Okay, I will report back in a bit 🙂

  10. I like to swing for the fences in my itty bitty fun portfolio (I’m talking hundreds of dollars) to keep things interesting. Usually do mid-term trading with beaten down high-growth names like ETSY. Sold most, but still have a small position. I like the glass-door strategy. I’ll have to start using that. Should be a good indicator of management.

  11. After having burned myself on “fun” stocks before (was using leveraged products), our fun money now goes into crowdfunding loans to help (start) businesses and/or expand operations. Love reading the pitches and stories.
    We still do individual stocks, but primarily for dividend purposes (not really the “fun” portion of the portfolio).
    By the way, well done! The returns are quite good so far this year, hope you can keep that momentum going!
    Team CF recently posted…How Much Do You Need To Become Financially Independent in the Netherlands (Part 3)My Profile

    • Thanks for stopping by Team CF. I can’t say that I know too much about crowdfunding loans. I know there are a couple out there which one do you prefer to use? Have you found the returns to be better than stocks and bonds? One thing that I worry about with loans is how they will work out during a bear market but then again we know how stocks perform as well.

  12. This is my first visit to your blog. I used to invest in individual stocks and the returns were good. It took way too much time and was stressful.

    So, I shifted fully into index tracking ETFs. The two stocks that I now own are TD and BNS – canadian banks that pay good dividends.

    Looking at your portfolio, you can’t go wrong with water. XLE is a good value play and I think it will do well with the oil rebounding and the OPEC limiting crude output.

    • Thanks for stopping by. Indexing funds are such an easy way to track by asset class. I love it. But it’s also fun to get my hands dirty about once a year and find a fun stock to pick.

      XLE I tracked for about 18 months before I had the guts to actually pull the trigger. I was fortunate on the timing. My water stocks have been my favorite buy so far. It also helps that they’ve done well with investors piling into the utilities sector.

  13. Investing shouldn’t be necessarily boring, it’s good to have some fun stocks to follow. Your selection criteria is very reasonable, if you stick to it, this 10% should grow bigger.
    From my side I’m trying to build up a dividend paying portfolio of 30 stocks, later on adding 1 or 2 index ETF plus a very small percent of bonds in the wealth accumulating phase. One thing I have surely learned: never try to catch a falling knife. Your Chipotle purchase looks something like that. I have also made some similar mistakes in the past…

    • Oh man I unfortunately learned a tough lesson with Chipotle. That falling knife is still making me bleed. Hopefully one of these days it will bounce back and I won’t feel as bad about the purchase.

  14. Thanks for sharing this post. Your idea to look at Glassdoor to determine how the employees feel about a company is an excellent one!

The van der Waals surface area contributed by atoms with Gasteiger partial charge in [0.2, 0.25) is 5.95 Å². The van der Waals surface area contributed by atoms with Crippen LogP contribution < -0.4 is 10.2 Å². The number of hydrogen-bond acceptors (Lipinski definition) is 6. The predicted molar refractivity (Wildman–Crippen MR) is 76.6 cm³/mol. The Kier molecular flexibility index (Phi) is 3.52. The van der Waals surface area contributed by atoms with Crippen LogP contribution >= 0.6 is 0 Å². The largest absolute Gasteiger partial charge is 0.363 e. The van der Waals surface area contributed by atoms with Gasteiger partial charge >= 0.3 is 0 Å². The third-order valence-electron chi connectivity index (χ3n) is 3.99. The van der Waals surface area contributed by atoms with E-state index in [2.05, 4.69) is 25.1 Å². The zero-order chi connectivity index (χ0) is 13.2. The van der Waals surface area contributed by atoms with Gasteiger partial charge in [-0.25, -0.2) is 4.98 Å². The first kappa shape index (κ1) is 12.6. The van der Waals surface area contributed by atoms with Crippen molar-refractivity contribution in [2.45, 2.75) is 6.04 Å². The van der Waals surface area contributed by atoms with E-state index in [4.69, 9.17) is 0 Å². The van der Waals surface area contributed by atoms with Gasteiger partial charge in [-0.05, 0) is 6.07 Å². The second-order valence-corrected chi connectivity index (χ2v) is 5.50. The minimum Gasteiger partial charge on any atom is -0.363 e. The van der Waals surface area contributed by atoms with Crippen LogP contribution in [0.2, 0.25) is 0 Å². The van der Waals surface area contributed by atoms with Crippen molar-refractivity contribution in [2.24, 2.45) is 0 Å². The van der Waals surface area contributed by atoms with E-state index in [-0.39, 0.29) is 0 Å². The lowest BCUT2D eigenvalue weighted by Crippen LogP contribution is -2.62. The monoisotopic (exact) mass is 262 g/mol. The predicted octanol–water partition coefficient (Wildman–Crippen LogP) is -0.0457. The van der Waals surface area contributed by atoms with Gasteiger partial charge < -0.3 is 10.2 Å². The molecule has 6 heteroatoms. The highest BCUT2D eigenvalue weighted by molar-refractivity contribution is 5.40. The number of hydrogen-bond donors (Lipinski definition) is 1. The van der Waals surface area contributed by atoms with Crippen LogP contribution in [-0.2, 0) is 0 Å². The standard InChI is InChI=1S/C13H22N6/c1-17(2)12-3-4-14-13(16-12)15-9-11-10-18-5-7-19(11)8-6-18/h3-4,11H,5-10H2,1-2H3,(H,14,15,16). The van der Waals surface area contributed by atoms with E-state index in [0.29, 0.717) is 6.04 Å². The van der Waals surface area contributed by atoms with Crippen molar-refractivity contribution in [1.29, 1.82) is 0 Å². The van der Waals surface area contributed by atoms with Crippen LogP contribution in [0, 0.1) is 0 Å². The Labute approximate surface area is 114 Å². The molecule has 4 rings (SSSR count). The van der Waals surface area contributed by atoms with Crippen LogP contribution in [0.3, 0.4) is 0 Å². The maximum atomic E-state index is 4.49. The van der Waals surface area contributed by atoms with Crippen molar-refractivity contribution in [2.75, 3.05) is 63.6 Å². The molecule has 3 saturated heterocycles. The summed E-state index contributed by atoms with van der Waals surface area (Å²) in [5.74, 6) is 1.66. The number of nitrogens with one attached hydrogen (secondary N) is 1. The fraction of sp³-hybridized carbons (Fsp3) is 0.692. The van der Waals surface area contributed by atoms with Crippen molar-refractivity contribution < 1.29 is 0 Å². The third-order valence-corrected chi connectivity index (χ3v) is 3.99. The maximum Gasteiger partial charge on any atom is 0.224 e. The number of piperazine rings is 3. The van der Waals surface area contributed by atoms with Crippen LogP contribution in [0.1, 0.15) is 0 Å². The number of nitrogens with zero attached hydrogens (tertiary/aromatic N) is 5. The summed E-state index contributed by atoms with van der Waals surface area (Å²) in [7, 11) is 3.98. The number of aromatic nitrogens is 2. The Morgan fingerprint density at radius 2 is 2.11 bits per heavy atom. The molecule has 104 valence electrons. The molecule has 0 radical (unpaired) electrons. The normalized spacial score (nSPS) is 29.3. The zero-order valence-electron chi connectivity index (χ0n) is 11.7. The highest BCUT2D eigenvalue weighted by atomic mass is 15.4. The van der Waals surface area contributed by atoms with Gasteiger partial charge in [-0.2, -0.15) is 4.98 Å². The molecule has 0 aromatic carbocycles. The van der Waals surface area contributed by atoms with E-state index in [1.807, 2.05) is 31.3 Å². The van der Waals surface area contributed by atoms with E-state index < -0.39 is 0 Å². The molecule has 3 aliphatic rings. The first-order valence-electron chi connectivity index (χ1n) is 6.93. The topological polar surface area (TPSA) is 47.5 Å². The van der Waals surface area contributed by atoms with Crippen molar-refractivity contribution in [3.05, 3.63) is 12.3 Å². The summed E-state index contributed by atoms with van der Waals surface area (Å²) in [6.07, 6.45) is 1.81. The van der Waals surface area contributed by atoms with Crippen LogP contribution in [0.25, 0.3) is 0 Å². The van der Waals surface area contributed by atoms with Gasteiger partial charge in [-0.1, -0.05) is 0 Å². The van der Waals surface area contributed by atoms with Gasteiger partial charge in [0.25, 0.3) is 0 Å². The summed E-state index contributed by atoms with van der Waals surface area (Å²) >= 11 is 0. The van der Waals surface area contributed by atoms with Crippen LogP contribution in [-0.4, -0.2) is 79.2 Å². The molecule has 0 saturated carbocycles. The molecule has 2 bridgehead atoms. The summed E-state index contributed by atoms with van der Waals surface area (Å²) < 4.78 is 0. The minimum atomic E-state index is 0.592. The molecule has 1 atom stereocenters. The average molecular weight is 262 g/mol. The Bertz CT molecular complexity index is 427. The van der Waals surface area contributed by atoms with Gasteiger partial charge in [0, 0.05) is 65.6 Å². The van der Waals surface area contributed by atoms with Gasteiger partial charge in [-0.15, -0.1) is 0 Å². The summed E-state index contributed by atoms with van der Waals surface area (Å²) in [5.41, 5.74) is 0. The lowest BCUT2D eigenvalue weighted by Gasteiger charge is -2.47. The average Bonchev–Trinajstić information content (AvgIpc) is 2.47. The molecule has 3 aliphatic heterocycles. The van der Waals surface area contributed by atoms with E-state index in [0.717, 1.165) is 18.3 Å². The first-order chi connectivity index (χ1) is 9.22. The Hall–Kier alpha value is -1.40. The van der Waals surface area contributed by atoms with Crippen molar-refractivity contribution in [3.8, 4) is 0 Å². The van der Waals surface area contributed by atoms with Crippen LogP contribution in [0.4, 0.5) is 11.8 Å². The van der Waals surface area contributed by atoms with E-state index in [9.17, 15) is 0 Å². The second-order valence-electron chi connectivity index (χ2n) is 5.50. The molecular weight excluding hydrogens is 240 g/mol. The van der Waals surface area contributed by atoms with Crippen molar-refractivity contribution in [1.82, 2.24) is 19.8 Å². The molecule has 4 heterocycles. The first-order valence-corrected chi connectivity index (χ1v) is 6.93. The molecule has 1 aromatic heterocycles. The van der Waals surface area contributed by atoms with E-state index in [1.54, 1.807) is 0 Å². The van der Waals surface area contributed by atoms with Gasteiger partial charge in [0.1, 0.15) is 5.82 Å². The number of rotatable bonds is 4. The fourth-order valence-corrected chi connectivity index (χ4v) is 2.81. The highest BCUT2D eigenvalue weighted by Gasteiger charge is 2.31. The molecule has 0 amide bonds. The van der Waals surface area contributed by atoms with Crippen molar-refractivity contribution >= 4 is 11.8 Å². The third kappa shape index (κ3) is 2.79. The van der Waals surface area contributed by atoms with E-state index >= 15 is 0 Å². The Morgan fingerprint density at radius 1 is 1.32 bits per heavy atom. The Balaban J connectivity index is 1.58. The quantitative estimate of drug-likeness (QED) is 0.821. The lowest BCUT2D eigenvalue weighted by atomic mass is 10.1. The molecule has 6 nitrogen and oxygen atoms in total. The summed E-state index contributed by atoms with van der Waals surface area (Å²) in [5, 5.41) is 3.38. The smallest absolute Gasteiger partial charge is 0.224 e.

Some very nice information you have shared here regarding your investment philosophies.

    To answer your questions:
    1. I recently determined that only 18% of my stock and bond investments are individual stocks which I picked. There’s nothing fun about them. I usually opt for boring names and they’ve done well for me. The other 82% is indexes. I own no individual bonds.

    2. I’ve only started tracking against the S&P 500 as of this September and October. I compare everything (US stocks + International stocks + bond index funds) against the S&P index. In September, I outperformed it by about 1/3 of a percent. I’m also slightly outperforming so far in October. I track it daily.
    Trip recently posted…Analyzing the Real Performance of an Investment: Rate of Change, Dividends, and InflationMy Profile

  15. Interesting approach to balance your risk while still scratching the ‘play the market’ itch! I learned a long time ago that investing in individual stocks was not for me. See http://penniesanddollars.com/stock-picking-horror-story/ for the whole story! I didn’t completely learn my lesson then, so I tried a similar approach to yours a few years later. I did better that time, but I quickly started obsessing over every shift in the market and my stocks to the point that it was consuming me and my time. I again realized individual stocks are not for me! But as long as you can keep your hobby from turning into an obsession, it sounds like this is really working out for you!
    Daniel Palmer recently posted…Crazy (Or Not So Crazy) Things I Do to Save MoneyMy Profile

    • Thanks for sharing Daniel. I’ve been fortunate that I haven’t been obsessing. I actually couldn’t even tell you what the market did today so that should tell you how little I’ve been paying attention. With that said when I initially started out I was constantly checking but have now only give a cursory glance. I figure if I bought great companies that in due time everything will work out. Plus it’s such a small percentage of my portfolio that it’s ok 🙂

      Thanks for sharing your link I will definitely check it out.